From this post, I'll show you how I got it learn japanese symbols. I used a technique well known and widespread in books like Kanjis Mnemonics and Remember the Kanji. My job was just to adapt the technique to my reality. If you find it difficult, try to make up your own story.
The easiest and fastest way to learn Japanese characters, whether they are hiragana, katakana or kanji, is to break them down into parts and try to find drawings of our everyday lives. After finding these drawings, try to make up a story with them and see the images in your mind (imagination). Over time you will see that when you look at the oriental character, you will soon remember that vowel and vice versa.
the vowels of hiragana
あ = A
In the letter “a” we can see the Cross of Christ being whipped. Remember that Christ suffered much without saying a woe. Note the sequence in which the symbol is drawn.
い = I
Imagine you are typing an “i” quickly. In this way, the “i” point slips and ends up being to the right of the main stroke.
The vowel “u” is a surfboard that is riding a wave with no one on it.
Here we have the vowel “e”. It is formed by a surfboard on top of the numeral 7 (seven) that has a monkey tail.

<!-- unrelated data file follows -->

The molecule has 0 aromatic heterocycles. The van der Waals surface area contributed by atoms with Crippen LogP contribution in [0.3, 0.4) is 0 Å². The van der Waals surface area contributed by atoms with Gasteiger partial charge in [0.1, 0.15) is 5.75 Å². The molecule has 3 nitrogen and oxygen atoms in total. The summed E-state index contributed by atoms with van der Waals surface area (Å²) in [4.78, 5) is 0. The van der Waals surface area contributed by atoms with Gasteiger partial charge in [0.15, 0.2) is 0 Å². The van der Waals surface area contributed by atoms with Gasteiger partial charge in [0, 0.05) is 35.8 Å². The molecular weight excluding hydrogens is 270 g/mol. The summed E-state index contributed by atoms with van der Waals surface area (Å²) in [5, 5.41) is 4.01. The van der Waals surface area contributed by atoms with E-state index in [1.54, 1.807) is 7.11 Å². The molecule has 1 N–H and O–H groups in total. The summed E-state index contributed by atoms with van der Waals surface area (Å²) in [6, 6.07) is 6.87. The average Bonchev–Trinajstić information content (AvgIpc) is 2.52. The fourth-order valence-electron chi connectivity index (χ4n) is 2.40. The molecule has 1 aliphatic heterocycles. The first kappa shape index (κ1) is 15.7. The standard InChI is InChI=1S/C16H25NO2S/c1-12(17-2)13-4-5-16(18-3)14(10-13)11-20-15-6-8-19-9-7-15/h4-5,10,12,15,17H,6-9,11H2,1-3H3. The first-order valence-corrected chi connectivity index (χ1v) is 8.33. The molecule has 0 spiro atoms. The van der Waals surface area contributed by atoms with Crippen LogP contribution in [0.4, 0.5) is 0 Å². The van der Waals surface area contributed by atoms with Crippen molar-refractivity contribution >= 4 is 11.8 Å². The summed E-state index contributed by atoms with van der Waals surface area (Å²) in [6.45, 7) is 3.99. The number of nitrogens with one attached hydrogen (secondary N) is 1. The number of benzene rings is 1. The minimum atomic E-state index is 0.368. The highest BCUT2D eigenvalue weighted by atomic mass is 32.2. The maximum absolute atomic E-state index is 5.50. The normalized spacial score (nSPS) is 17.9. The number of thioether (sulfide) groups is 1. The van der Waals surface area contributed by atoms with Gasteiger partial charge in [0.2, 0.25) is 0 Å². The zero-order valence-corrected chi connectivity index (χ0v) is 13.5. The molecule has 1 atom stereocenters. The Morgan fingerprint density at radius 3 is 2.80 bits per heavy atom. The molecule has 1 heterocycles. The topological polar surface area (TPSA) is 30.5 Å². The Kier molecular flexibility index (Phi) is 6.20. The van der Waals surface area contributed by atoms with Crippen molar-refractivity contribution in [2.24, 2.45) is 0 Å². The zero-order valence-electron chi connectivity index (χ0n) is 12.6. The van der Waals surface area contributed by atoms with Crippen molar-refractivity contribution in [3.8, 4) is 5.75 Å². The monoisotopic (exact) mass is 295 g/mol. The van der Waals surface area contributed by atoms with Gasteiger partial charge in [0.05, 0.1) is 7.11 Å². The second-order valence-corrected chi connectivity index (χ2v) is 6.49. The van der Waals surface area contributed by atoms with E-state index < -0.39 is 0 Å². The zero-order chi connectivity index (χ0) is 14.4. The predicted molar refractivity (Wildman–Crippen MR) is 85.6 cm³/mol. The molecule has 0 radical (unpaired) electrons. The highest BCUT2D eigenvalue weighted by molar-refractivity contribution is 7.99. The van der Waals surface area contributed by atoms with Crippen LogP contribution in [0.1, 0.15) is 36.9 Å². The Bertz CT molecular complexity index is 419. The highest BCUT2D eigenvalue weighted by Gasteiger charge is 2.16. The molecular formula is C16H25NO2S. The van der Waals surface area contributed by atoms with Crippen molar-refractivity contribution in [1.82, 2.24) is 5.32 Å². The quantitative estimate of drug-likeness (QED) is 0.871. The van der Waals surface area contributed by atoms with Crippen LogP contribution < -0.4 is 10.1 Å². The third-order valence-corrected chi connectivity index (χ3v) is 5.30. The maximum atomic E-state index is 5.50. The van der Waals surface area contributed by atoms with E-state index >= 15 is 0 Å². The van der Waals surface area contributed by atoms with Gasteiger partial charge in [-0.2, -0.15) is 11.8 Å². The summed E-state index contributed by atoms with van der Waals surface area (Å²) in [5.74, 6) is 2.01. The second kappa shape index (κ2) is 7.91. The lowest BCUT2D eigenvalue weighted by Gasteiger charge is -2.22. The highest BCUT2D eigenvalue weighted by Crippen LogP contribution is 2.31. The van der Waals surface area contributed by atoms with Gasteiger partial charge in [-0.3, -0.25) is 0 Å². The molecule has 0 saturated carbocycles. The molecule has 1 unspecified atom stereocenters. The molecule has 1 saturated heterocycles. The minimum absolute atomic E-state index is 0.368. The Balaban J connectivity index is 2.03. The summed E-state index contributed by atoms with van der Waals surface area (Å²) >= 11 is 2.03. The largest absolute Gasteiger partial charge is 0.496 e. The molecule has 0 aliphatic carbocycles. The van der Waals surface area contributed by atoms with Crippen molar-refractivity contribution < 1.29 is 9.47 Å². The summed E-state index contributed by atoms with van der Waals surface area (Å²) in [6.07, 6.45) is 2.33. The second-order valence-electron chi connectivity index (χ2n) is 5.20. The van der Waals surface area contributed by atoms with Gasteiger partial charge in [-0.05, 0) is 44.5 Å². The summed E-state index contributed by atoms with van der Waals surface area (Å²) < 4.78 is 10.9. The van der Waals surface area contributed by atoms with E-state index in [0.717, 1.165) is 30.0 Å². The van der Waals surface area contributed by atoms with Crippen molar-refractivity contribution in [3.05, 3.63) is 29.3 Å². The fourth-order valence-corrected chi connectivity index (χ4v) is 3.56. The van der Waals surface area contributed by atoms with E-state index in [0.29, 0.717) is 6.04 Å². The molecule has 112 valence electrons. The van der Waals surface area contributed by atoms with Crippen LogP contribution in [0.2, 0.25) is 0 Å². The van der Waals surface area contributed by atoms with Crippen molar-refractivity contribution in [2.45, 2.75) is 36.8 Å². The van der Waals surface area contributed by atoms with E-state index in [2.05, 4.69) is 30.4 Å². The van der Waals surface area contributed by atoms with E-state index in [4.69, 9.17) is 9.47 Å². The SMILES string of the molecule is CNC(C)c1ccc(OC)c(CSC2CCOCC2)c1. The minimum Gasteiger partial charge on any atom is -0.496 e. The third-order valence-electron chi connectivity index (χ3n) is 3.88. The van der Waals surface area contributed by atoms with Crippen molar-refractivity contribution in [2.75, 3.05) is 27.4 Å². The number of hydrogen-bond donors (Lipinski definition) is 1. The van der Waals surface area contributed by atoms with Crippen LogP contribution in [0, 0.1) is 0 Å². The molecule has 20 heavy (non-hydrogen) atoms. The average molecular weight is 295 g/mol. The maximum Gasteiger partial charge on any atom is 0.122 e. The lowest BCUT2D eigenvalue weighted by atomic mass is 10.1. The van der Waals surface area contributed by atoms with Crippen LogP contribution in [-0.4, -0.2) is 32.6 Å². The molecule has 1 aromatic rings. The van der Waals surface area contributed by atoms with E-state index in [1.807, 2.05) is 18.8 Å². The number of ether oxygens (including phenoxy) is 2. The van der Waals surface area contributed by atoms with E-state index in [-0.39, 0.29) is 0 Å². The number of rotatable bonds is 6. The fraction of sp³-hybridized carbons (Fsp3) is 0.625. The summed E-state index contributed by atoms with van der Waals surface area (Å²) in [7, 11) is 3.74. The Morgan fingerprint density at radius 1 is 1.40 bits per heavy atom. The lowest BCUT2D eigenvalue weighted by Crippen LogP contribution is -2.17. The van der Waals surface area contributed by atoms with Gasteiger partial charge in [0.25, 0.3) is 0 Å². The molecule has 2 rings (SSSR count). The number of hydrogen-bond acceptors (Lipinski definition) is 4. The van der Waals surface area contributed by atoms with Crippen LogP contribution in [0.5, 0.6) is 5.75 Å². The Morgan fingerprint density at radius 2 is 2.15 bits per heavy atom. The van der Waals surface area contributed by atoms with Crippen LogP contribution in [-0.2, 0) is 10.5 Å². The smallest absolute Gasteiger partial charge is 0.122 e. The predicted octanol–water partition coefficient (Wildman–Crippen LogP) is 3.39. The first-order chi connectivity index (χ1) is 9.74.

お = O
The last vowel is my favorite. In my opinion it is the most beautiful vowel in hiragana. See if you can see the Cross of Christ on top of the numeral 9 (nine) lying down. Like the 7 of the letter え, the nine was a little devil and had a tail, but after being exorcised by the Cross of Christ, said numeral lost its tail. Try to see the tail of the numeral nine ripped off of it.
This was the end of the first part of the Learning hiragana series, I hope you enjoyed it.
Japanese calligraphy exercise
Select the Japanese alphabet symbols and click the Generate button in the Worksheet for Kana and Kanji Practice . Then a new window will open with the file for printing. Then just print it out, cover the gray hiragana symbols and then try to write it yourself. Just print and practice!